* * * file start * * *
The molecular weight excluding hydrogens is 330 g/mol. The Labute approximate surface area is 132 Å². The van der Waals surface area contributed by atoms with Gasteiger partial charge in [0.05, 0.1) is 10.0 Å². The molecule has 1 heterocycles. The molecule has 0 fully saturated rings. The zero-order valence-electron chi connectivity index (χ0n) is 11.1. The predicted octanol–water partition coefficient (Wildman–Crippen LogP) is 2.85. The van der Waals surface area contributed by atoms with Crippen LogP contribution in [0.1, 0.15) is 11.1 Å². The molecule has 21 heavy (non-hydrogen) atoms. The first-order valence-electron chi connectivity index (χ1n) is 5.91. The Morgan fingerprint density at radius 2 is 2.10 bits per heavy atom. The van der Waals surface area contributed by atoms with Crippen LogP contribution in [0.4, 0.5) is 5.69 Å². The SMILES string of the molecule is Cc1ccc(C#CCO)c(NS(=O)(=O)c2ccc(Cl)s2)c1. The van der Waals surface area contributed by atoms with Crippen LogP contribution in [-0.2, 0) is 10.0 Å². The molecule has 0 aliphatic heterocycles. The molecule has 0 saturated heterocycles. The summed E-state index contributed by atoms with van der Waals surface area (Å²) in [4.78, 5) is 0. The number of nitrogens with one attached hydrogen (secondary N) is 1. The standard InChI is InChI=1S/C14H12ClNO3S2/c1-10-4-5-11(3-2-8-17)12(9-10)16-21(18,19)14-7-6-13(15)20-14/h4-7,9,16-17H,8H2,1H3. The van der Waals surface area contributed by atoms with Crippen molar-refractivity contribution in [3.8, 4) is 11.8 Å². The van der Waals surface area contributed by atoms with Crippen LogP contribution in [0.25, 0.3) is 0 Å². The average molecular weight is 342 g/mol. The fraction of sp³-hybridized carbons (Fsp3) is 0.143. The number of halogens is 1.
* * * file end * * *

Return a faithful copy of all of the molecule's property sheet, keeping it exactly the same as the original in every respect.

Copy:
The molecular weight excluding hydrogens is 330 g/mol. The Labute approximate surface area is 132 Å². The van der Waals surface area contributed by atoms with Gasteiger partial charge in [0.05, 0.1) is 10.0 Å². The molecule has 1 heterocycles. The molecule has 0 fully saturated rings. The zero-order valence-electron chi connectivity index (χ0n) is 11.1. The predicted octanol–water partition coefficient (Wildman–Crippen LogP) is 2.85. The van der Waals surface area contributed by atoms with Crippen LogP contribution in [0.1, 0.15) is 11.1 Å². The molecule has 21 heavy (non-hydrogen) atoms. The first-order valence-electron chi connectivity index (χ1n) is 5.91. The Morgan fingerprint density at radius 2 is 2.10 bits per heavy atom. The van der Waals surface area contributed by atoms with Crippen LogP contribution in [0.4, 0.5) is 5.69 Å². The SMILES string of the molecule is Cc1ccc(C#CCO)c(NS(=O)(=O)c2ccc(Cl)s2)c1. The van der Waals surface area contributed by atoms with Crippen LogP contribution in [-0.2, 0) is 10.0 Å². The molecule has 0 aliphatic heterocycles. The molecule has 0 saturated heterocycles. The summed E-state index contributed by atoms with van der Waals surface area (Å²) in [4.78, 5) is 0. The number of nitrogens with one attached hydrogen (secondary N) is 1. The standard InChI is InChI=1S/C14H12ClNO3S2/c1-10-4-5-11(3-2-8-17)12(9-10)16-21(18,19)14-7-6-13(15)20-14/h4-7,9,16-17H,8H2,1H3. The van der Waals surface area contributed by atoms with Crippen molar-refractivity contribution in [3.8, 4) is 11.8 Å². The van der Waals surface area contributed by atoms with Crippen LogP contribution in [0.25, 0.3) is 0 Å². The average molecular weight is 342 g/mol. The fraction of sp³-hybridized carbons (Fsp3) is 0.143. The number of halogens is 1.